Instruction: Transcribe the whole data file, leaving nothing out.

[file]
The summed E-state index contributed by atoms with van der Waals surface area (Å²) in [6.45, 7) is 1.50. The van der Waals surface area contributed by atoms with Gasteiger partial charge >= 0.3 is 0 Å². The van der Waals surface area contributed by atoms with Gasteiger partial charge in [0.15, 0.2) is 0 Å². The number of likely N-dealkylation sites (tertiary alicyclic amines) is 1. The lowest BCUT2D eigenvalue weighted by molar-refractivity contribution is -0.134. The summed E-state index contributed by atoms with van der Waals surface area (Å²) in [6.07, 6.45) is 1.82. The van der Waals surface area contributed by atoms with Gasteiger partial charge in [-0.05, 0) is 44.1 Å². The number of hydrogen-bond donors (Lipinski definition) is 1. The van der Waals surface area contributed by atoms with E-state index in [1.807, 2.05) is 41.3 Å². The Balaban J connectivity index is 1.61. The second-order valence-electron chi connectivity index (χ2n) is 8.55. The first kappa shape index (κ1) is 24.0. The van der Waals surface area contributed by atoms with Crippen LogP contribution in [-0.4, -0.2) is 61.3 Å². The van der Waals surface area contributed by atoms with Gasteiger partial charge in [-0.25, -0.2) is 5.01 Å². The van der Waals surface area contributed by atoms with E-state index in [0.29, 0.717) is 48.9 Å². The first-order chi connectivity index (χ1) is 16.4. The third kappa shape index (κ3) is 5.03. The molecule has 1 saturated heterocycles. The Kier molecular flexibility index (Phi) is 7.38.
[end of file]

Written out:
The summed E-state index contributed by atoms with van der Waals surface area (Å²) in [6.45, 7) is 1.50. The van der Waals surface area contributed by atoms with Gasteiger partial charge >= 0.3 is 0 Å². The van der Waals surface area contributed by atoms with Gasteiger partial charge in [0.15, 0.2) is 0 Å². The number of likely N-dealkylation sites (tertiary alicyclic amines) is 1. The lowest BCUT2D eigenvalue weighted by molar-refractivity contribution is -0.134. The summed E-state index contributed by atoms with van der Waals surface area (Å²) in [6.07, 6.45) is 1.82. The van der Waals surface area contributed by atoms with Gasteiger partial charge in [-0.05, 0) is 44.1 Å². The number of hydrogen-bond donors (Lipinski definition) is 1. The van der Waals surface area contributed by atoms with E-state index in [1.807, 2.05) is 41.3 Å². The Balaban J connectivity index is 1.61. The second-order valence-electron chi connectivity index (χ2n) is 8.55. The first kappa shape index (κ1) is 24.0. The van der Waals surface area contributed by atoms with Crippen LogP contribution in [-0.4, -0.2) is 61.3 Å². The van der Waals surface area contributed by atoms with Gasteiger partial charge in [-0.25, -0.2) is 5.01 Å². The van der Waals surface area contributed by atoms with E-state index in [0.29, 0.717) is 48.9 Å². The first-order chi connectivity index (χ1) is 16.4. The third kappa shape index (κ3) is 5.03. The molecule has 1 saturated heterocycles. The Kier molecular flexibility index (Phi) is 7.38.